One problem with electric cars is that they may be invisible.

Despite proliferating charging stations, multiplying car models, and extended range for many new electric cars, fewer than half of California drivers are even aware they exist, says Mary Nichols, head of the California Air Resources Board. For electric-car advocates and automakers, it's tough to sell something nobody has heard of.

On Wednesday a new coalition of 35 organizations spanning the gamut of players in the electric-car industry came together to change that—at least in California, electric cars' primary market in the U.S.

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The new "electric for all" ad campaign scheduled to launch next month comes from a new non-profit organization, Veloz, made up of automakers, government agencies, non-profit advocates, utilities, charging networks, and others.

Charging network Electrify America, a major backer of Veloz, already used the tagline under license from Veloz in its "Jetstones" ad campaign.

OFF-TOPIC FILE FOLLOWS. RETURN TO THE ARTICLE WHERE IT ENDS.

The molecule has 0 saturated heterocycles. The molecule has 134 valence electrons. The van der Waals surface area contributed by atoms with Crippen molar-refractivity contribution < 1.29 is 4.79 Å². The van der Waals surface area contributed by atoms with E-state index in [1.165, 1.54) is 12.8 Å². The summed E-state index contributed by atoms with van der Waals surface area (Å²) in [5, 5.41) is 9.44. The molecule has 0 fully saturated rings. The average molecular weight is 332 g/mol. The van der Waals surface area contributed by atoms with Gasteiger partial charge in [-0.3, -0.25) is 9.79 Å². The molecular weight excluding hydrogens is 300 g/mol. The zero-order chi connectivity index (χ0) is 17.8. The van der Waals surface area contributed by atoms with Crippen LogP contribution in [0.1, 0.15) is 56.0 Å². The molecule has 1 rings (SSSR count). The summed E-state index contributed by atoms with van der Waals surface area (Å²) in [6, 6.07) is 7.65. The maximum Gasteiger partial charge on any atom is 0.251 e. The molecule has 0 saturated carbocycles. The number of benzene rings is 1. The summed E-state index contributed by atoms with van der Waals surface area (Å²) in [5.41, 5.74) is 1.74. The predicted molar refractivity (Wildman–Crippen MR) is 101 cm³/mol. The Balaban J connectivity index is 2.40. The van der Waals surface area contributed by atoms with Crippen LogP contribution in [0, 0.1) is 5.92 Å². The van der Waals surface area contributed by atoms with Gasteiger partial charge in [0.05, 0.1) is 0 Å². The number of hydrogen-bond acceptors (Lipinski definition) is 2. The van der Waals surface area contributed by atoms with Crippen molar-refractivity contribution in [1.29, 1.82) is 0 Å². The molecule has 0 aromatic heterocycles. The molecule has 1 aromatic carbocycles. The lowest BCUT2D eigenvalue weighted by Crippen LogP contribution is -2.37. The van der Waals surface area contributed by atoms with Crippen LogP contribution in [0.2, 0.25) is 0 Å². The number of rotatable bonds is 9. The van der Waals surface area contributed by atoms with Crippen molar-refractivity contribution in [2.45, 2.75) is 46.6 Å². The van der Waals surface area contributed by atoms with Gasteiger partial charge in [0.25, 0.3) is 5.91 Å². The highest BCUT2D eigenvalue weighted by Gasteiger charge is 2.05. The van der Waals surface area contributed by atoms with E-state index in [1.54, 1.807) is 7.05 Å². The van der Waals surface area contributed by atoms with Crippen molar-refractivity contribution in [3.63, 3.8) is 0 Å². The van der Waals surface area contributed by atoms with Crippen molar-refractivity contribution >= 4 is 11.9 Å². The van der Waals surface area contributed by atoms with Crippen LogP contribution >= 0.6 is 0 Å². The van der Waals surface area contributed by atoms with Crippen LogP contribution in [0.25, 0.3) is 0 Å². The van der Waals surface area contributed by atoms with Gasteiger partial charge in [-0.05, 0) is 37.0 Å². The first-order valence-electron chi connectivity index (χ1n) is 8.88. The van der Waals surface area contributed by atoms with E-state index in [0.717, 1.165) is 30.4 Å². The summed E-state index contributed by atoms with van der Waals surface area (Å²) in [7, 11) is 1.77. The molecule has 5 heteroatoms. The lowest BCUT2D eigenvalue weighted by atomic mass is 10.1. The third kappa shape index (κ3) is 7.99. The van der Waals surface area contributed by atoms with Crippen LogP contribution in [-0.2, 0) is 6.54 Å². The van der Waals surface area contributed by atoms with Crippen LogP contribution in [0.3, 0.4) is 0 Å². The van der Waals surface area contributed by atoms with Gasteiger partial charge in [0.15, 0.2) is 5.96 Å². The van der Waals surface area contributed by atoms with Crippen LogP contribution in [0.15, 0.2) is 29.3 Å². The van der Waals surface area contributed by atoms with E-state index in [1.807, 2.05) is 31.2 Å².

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The first Veloz ads, dubbed "opposites attract," will feature unlikely and "unusual spokespeople" who find electric transportation ideal to suit their needs, said Josh Boone, executive director of Veloz.

The goal is to "inspire Californians to get behind the wheel and into the passenger seat of electric cars," he says. "We hope the public will fall in love with them as a better way to drive. The goal is for electric cars to become the new normal."

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The project will start with at least a $4 million budget for the first year, half provided by Electrify America as part of the electric-car marketing funds that Volkswagen agreed to spend as part of the legal settlement over its diesel emissions cheating scandal. 

Nichols noted that Veloz hopes to raise additional money for future campaigns.

The campaign will parallel the "Drive Change. Drive Electric" campaign that 12 Northeastern states launched in May.